January 29, 2023

La Ronge Northerner

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Bad weather left more than 350,000 Hydro-Québec customers without power

Thousands of Quebecers may spend New Year’s Eve and Dec. 25 without power, while 1,100 Hydro-Québec employees will work almost tirelessly to restore power and bring the magic of Christmas back to the province’s cottages.

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“It’s clear that not everyone will have electricity at Christmas,” said Annie Beaudoin, communications consultant for Hydro-Québec, on Friday evening.

At least 354,610 customers were without power as of 10 p.m. Friday.

Capitale-Nationale, Montérégie and Montreal were the hardest hit, while Chaudière-Appalaches, Centre-du-Québec and Estrie saw hundreds of new blackouts.

“What we’re aiming for right now is to get most of our customers back on Sunday evening, Christmas Eve,” reiterated Eric Fillion, executive vice president of the state-owned company.

Celebrate with candles

Thousands of Quebecers will still light candles for the first Christmas since the pandemic.

Elena Perron, her mother, Lisa, and her uncle, Yvonne, were without power when they arrived at the family cottage near Lake Massawippe in East Township, where they were going to spend New Year's Eve with family.

Photo courtesy of Elena Peron

Elena Perron, her mother, Lisa, and her uncle, Yvonne, were without power when they arrived at the family cottage near Lake Massawippe in East Township, where they were going to spend New Year’s Eve with family.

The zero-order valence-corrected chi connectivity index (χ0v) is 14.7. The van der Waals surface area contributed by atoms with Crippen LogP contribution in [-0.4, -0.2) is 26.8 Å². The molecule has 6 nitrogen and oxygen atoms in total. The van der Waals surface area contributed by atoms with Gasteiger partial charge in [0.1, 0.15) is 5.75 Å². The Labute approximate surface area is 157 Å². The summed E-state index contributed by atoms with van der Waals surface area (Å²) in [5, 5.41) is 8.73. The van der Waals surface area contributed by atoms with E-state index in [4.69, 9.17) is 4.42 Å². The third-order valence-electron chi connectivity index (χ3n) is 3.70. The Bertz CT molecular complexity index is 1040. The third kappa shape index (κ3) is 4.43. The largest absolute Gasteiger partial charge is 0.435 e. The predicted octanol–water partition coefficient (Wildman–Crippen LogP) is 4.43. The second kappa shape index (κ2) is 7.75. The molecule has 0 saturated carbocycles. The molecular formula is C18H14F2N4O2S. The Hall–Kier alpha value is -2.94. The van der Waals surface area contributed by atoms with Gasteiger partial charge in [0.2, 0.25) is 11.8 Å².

Elena Perron’s family was reluctant to drive to her cottage near Lake Massavippi in East Township because of road conditions. Finally, the trip from Montreal went well, but when he arrived, the chalet was plunged into darkness.

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The young woman hopes to have electricity restored for a slow cooker meal planned for New Year’s Eve, which will be attended by many family members from the region, but also from the United States.

“We have candles, ready to eat and board games tonight, but tomorrow [samedi]We don’t really have a plan B,” says Elena Peron.

In Saint-Benoît-Labre in Beauce, much of the village was left without electricity.

“Not a single gas station had a generator,” says Marie-Christine Roy, who had to wait an hour and a half for her husband to bring cans of gasoline from a neighboring village before leaving for a wedding in Beauseville.

When we arrived at the hostel, there was no electricity.

Shops were closed

Due to the darkness, many businesses, such as Barry’s Restaurant in Bedford in the Eastern Townships, moved up their closing hours by a day.

“We couldn’t run the fans, it was dark, so we decided to close,” said canteen owner Stephanie Barry.

Hardware stores, medical clinics and car dealerships in affected areas have announced closures.

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